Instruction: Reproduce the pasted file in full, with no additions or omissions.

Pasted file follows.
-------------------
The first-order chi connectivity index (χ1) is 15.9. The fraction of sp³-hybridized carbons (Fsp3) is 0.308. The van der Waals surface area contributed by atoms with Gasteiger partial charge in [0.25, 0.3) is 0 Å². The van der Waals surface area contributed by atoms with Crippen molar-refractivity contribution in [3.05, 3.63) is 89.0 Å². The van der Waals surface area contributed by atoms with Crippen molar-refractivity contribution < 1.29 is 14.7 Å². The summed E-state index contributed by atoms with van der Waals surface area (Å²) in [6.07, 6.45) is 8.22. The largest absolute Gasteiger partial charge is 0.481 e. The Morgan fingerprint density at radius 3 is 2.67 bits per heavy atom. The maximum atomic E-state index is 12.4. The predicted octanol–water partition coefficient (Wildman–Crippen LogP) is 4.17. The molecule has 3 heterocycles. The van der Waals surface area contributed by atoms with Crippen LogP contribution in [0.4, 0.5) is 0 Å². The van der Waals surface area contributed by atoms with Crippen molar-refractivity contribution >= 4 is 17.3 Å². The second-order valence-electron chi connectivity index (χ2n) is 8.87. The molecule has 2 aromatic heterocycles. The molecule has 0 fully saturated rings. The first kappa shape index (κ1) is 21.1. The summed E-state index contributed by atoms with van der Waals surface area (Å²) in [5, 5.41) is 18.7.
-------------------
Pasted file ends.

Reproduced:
The first-order chi connectivity index (χ1) is 15.9. The fraction of sp³-hybridized carbons (Fsp3) is 0.308. The van der Waals surface area contributed by atoms with Gasteiger partial charge in [0.25, 0.3) is 0 Å². The van der Waals surface area contributed by atoms with Crippen molar-refractivity contribution in [3.05, 3.63) is 89.0 Å². The van der Waals surface area contributed by atoms with Crippen molar-refractivity contribution < 1.29 is 14.7 Å². The summed E-state index contributed by atoms with van der Waals surface area (Å²) in [6.07, 6.45) is 8.22. The largest absolute Gasteiger partial charge is 0.481 e. The Morgan fingerprint density at radius 3 is 2.67 bits per heavy atom. The maximum atomic E-state index is 12.4. The predicted octanol–water partition coefficient (Wildman–Crippen LogP) is 4.17. The molecule has 3 heterocycles. The van der Waals surface area contributed by atoms with Crippen LogP contribution in [0.4, 0.5) is 0 Å². The van der Waals surface area contributed by atoms with Crippen molar-refractivity contribution >= 4 is 17.3 Å². The second-order valence-electron chi connectivity index (χ2n) is 8.87. The molecule has 2 aromatic heterocycles. The molecule has 0 fully saturated rings. The first kappa shape index (κ1) is 21.1. The summed E-state index contributed by atoms with van der Waals surface area (Å²) in [5, 5.41) is 18.7.